Allbirds Shoes Review: The Most Ethical and Comfortable Shoe?

I first heard about Allbirds shoes a couple of years back, and ever since then, I haven’t stopped hearing about them. A lot of people say they are the most comfortable shoes maybe ever. It took me a while to get around to trying them out because I already had a pair of travel shoes; I wanted to wait for those ones to wear out. 

Well, they recently did just that a few weeks before an upcoming trip. I figured this was the perfect opportunity to give a pair of Allbirds a try. I wanted to let you know whether they really are as good as everyone says. Even for the demands of world travel? Let’s dive in. 

An Honest Allbirds Review

In my Allbirds Wool Runners

Allbirds Shoes: The Back Story 

Allbirds is a newish company based in New Zealand. 

While Allbirds have a few physical stores, I am an online shopper through and through. I just ordered my pair straight off the website. All their shoes cost $95, which is a deal for a pair of good travel shoes. The price includes free shipping and returns as well. 

I got myself a pair of their flagship product, the Allbirds Wool Runners. They are made from a blend of recycled material (green street cred) and merino wool. New Zealand just happens to be famous for the excellent wool produced there. Allbirds is certainly spoiled for choice when picking out their materials. At first, I was a little skeptical – and maybe you are like me – imagining that wool would be really hot and not very breathable. Well, not true. It turns out that wool is actually one of the most breathable natural fibers out there. It’s so breathable, in fact, that Allbirds say you don’t even need to wear socks with these runners. 

I took their word for it, but then I saw another one of their products that piqued my interest – the Allbirds Tree Runners. These shoes are made from eucalyptus pulp instead of wool. I often worry that wool runners will get a bad smell or not breathe enough. Plus, I know a lot of people are looking for non-animal products these days. It can be hard to find good ones that aren’t filled with plastic and other pollutants, so I figured I’d buy myself a pair of those too. Live a little. 

If you haven’t guessed already, Allbirds are big on sustainable products. They’ve come up with some innovative ideas to lessen their impact on the environment. The soles of the shoes are made from sugarcane, and the laces are made from 100% recycled material. 

First Impressions of Allbirds Shoes

My Allbirds Wool Runners

As soon as I pulled my new Allbirds out of the box (with no plastic packaging) I was impressed by the softness of both styles… but the merino wool Wool Runners won by a hair. I also loved the sponginess of the soles straight away. It was like I’d bought slippers in runner form. I am not ashamed to say that’s my kind of shoe. 

I also immediately noticed how light the shoes were. I can’t stand it when shoes bulk up my luggage, so both styles got a big tick for travel right off the bat.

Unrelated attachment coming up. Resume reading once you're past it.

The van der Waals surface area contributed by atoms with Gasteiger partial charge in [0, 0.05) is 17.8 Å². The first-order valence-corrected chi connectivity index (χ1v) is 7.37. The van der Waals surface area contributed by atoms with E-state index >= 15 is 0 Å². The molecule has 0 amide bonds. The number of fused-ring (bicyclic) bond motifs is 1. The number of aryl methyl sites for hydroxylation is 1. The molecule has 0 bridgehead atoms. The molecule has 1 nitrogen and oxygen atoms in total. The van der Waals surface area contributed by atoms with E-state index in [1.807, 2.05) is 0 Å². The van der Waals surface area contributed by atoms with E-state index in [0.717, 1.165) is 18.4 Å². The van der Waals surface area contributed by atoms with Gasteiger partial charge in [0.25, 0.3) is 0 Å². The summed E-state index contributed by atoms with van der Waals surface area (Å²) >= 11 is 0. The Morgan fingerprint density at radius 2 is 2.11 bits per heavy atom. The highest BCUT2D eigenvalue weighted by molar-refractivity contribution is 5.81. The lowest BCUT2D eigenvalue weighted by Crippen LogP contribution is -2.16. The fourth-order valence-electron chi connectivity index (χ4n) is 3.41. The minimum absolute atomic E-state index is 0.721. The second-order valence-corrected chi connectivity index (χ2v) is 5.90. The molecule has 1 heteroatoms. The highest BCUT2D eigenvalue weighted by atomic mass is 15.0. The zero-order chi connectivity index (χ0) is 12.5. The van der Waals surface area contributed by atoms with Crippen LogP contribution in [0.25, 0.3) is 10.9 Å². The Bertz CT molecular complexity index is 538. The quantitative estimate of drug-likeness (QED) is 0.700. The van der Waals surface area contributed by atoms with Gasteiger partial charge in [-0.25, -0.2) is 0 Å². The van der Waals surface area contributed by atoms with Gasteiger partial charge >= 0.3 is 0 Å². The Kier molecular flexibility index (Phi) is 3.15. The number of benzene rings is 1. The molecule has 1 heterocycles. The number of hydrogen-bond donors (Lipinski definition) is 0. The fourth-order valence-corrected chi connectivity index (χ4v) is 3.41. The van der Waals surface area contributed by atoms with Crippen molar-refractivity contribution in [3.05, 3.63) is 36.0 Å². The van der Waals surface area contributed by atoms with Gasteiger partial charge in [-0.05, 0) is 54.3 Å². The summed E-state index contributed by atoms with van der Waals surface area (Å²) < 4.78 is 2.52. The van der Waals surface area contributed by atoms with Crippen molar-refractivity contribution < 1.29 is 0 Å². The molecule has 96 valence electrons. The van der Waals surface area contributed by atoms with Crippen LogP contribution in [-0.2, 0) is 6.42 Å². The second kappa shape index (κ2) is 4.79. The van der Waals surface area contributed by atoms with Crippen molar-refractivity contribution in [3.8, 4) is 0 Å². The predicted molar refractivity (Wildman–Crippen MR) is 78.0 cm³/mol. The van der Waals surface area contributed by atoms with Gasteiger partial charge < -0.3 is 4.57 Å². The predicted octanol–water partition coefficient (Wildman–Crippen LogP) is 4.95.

There are a range of sleek, neutral colors available on the Allbirds site. At first they mostly stuck to the gray spectrum, but now Allbirds have expanded their range to include all sorts of amazing colors. As always, I opted for blue in the Wool Runners and purple in the Tree Runners.

Are the Allbirds shoes sporty? Fashionable? Casual? A little from columns A, B, and C. The look of these Allbirds runners met another one of my travel shoe requirements – versatility. I also love that they’re not covered in big logos. This is what keeps them looking a bit classier so you can wear them to nicer places undetected. You could just as easily go out to a semi-nice bar wearing these as you could go for a walk in the forest. 


Cam in his Tree Runners in Greece

Once I took a look at my new Allbirds, I couldn’t wait to give them a test drive. I laced up the Wool Runners and hit the pavement straight away. I immediately noticed they had a nice bounce to them, which is always a good indicator of long-term comfort.  

To get a better sense of their comfort before I set off on my trip, I decided to alternate between the Wool Runners and the Tree Runners for a week. I did my normal day-to-day stuff, which involves at least a few miles of walking every day. The arch support is great in both styles; I never got sore feet. That is rare for a flat-footed person like me.  The main difference in them is the warmth, with the Wool Runners being better suited for winter travel and the Tree Runners better for summer weather.

Allbirds say you can wear these runners without socks, and it’s true. I actually find that wearing socks with my Allbirds to be more uncomfortable These puppies are ultra comfortable without socks, and I didn’t knock anyone out with the stench of my feet when I took them off. Win-win. 

Side note: despite the name, these are not really runners. They are definitely walking shoes. Sure, you could run for a bus in them but not a cross country run or trail run.

Are they the comfiest shoes ever? Truth be told, that’s a little subjective, isn’t it? They definitely are very comfortable. I can easily clock ten miles in them without blisters or pain. They are soft, lightweight, and have good arch support. I recommend them based on comfort alone. 


Cam in his Tree Runners in Oman

I found that both my Tree Runners and Wool Runners are true to size. I’m a 8 US usually and found that both Allbirds fit perfectly.

I am always thankful that I am not a half size. It seems that hardly any brands make half sizes these days, Allbirds included. If you are a half size, try out the smaller size as they will likely stretch out. You should be fine, but you do get 30 days to test and return them if they are not right for you. 

Warm Weather Wear: 

I wear my Allbirds Tree Runners for warm weather destinations like the Philippines and Thailand. They let my feet breath without odor.

Cold Weather Wear: 

Both styles keep your feet cozy in cold/freezing weather, especially with a good pair of wooly socks. However, wool is always going to be slightly warmer than anything else. I wear my Wool Runners for winter travel.